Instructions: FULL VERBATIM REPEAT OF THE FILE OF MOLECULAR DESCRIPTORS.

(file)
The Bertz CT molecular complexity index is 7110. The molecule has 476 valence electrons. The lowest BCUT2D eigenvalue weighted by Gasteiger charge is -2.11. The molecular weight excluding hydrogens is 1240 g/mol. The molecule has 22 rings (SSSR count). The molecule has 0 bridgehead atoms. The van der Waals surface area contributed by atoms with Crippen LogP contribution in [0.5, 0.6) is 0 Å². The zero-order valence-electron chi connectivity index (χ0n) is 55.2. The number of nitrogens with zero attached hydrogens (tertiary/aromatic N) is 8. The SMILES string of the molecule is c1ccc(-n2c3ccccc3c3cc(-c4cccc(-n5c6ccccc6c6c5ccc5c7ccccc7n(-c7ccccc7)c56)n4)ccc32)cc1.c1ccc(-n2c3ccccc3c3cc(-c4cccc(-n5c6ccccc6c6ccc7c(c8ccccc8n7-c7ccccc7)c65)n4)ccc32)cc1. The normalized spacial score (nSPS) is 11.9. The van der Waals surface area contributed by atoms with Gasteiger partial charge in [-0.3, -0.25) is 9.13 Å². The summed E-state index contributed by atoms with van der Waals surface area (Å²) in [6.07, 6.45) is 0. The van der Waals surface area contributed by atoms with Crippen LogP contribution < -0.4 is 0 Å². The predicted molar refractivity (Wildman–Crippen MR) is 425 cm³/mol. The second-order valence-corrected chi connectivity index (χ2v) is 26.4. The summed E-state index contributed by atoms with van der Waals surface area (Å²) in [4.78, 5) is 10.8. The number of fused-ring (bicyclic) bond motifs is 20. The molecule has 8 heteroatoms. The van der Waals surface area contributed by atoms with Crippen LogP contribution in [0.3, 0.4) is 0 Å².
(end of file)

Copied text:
The Bertz CT molecular complexity index is 7110. The molecule has 476 valence electrons. The lowest BCUT2D eigenvalue weighted by Gasteiger charge is -2.11. The molecular weight excluding hydrogens is 1240 g/mol. The molecule has 22 rings (SSSR count). The molecule has 0 bridgehead atoms. The van der Waals surface area contributed by atoms with Crippen LogP contribution in [0.5, 0.6) is 0 Å². The zero-order valence-electron chi connectivity index (χ0n) is 55.2. The number of nitrogens with zero attached hydrogens (tertiary/aromatic N) is 8. The SMILES string of the molecule is c1ccc(-n2c3ccccc3c3cc(-c4cccc(-n5c6ccccc6c6c5ccc5c7ccccc7n(-c7ccccc7)c56)n4)ccc32)cc1.c1ccc(-n2c3ccccc3c3cc(-c4cccc(-n5c6ccccc6c6ccc7c(c8ccccc8n7-c7ccccc7)c65)n4)ccc32)cc1. The normalized spacial score (nSPS) is 11.9. The van der Waals surface area contributed by atoms with Gasteiger partial charge in [-0.3, -0.25) is 9.13 Å². The summed E-state index contributed by atoms with van der Waals surface area (Å²) in [6.07, 6.45) is 0. The van der Waals surface area contributed by atoms with Crippen LogP contribution < -0.4 is 0 Å². The predicted molar refractivity (Wildman–Crippen MR) is 425 cm³/mol. The second-order valence-corrected chi connectivity index (χ2v) is 26.4. The summed E-state index contributed by atoms with van der Waals surface area (Å²) in [4.78, 5) is 10.8. The number of fused-ring (bicyclic) bond motifs is 20. The molecule has 8 heteroatoms. The van der Waals surface area contributed by atoms with Crippen LogP contribution in [0.3, 0.4) is 0 Å².